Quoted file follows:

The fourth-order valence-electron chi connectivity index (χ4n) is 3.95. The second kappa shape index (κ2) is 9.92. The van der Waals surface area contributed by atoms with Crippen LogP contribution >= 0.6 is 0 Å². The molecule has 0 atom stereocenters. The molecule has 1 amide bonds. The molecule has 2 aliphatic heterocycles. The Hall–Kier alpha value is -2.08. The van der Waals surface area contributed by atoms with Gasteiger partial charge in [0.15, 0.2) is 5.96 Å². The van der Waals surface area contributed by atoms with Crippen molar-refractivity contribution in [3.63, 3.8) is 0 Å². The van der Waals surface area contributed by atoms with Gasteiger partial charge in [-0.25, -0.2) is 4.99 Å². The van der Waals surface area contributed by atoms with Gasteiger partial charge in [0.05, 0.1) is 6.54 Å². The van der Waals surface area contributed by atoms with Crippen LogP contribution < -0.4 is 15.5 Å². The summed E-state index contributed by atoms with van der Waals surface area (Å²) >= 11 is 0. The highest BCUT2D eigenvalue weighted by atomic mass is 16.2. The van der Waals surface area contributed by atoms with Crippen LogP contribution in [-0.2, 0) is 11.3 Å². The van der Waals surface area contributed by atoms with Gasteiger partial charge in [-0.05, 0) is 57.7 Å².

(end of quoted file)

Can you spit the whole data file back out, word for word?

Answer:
The fourth-order valence-electron chi connectivity index (χ4n) is 3.95. The second kappa shape index (κ2) is 9.92. The van der Waals surface area contributed by atoms with Crippen LogP contribution >= 0.6 is 0 Å². The molecule has 0 atom stereocenters. The molecule has 1 amide bonds. The molecule has 2 aliphatic heterocycles. The Hall–Kier alpha value is -2.08. The van der Waals surface area contributed by atoms with Gasteiger partial charge in [0.15, 0.2) is 5.96 Å². The van der Waals surface area contributed by atoms with Crippen molar-refractivity contribution in [3.63, 3.8) is 0 Å². The van der Waals surface area contributed by atoms with Gasteiger partial charge in [-0.25, -0.2) is 4.99 Å². The van der Waals surface area contributed by atoms with Gasteiger partial charge in [0.05, 0.1) is 6.54 Å². The van der Waals surface area contributed by atoms with Crippen LogP contribution < -0.4 is 15.5 Å². The summed E-state index contributed by atoms with van der Waals surface area (Å²) >= 11 is 0. The highest BCUT2D eigenvalue weighted by atomic mass is 16.2. The van der Waals surface area contributed by atoms with Crippen LogP contribution in [-0.2, 0) is 11.3 Å². The van der Waals surface area contributed by atoms with Gasteiger partial charge in [-0.05, 0) is 57.7 Å².